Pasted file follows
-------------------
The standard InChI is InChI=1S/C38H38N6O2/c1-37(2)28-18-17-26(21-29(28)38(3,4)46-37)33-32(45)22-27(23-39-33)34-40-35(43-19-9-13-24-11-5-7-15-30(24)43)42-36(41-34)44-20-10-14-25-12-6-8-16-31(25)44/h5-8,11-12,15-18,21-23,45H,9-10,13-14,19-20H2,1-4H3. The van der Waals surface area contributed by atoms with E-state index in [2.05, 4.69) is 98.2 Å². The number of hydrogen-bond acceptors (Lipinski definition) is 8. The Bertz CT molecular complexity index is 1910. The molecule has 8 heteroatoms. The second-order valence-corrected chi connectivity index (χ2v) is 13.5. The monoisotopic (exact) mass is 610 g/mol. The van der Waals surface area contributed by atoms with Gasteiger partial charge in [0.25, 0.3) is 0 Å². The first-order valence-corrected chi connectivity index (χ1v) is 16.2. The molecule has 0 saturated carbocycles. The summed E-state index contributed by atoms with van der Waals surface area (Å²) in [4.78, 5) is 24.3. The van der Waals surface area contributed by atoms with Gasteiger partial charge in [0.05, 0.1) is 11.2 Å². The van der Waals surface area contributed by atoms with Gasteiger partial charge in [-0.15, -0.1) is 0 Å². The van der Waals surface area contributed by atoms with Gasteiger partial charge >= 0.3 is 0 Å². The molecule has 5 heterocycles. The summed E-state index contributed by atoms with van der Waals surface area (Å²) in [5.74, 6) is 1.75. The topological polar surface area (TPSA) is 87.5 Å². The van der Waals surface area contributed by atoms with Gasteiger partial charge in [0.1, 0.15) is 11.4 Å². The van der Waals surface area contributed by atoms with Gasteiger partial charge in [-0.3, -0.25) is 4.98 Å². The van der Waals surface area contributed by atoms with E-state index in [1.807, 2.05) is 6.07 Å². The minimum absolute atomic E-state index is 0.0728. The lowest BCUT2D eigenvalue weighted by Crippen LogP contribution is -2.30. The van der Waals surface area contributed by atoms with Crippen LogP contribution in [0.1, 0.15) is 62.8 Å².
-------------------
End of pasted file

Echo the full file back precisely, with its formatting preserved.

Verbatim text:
The standard InChI is InChI=1S/C38H38N6O2/c1-37(2)28-18-17-26(21-29(28)38(3,4)46-37)33-32(45)22-27(23-39-33)34-40-35(43-19-9-13-24-11-5-7-15-30(24)43)42-36(41-34)44-20-10-14-25-12-6-8-16-31(25)44/h5-8,11-12,15-18,21-23,45H,9-10,13-14,19-20H2,1-4H3. The van der Waals surface area contributed by atoms with E-state index in [2.05, 4.69) is 98.2 Å². The number of hydrogen-bond acceptors (Lipinski definition) is 8. The Bertz CT molecular complexity index is 1910. The molecule has 8 heteroatoms. The second-order valence-corrected chi connectivity index (χ2v) is 13.5. The monoisotopic (exact) mass is 610 g/mol. The van der Waals surface area contributed by atoms with Gasteiger partial charge in [0.25, 0.3) is 0 Å². The first-order valence-corrected chi connectivity index (χ1v) is 16.2. The molecule has 0 saturated carbocycles. The summed E-state index contributed by atoms with van der Waals surface area (Å²) in [4.78, 5) is 24.3. The van der Waals surface area contributed by atoms with Gasteiger partial charge in [0.05, 0.1) is 11.2 Å². The van der Waals surface area contributed by atoms with Gasteiger partial charge in [-0.15, -0.1) is 0 Å². The van der Waals surface area contributed by atoms with Gasteiger partial charge >= 0.3 is 0 Å². The molecule has 5 heterocycles. The summed E-state index contributed by atoms with van der Waals surface area (Å²) in [5.74, 6) is 1.75. The topological polar surface area (TPSA) is 87.5 Å². The van der Waals surface area contributed by atoms with Gasteiger partial charge in [0.1, 0.15) is 11.4 Å². The van der Waals surface area contributed by atoms with Gasteiger partial charge in [-0.3, -0.25) is 4.98 Å². The van der Waals surface area contributed by atoms with E-state index in [1.807, 2.05) is 6.07 Å². The minimum absolute atomic E-state index is 0.0728. The lowest BCUT2D eigenvalue weighted by Crippen LogP contribution is -2.30. The van der Waals surface area contributed by atoms with Crippen LogP contribution in [0.1, 0.15) is 62.8 Å².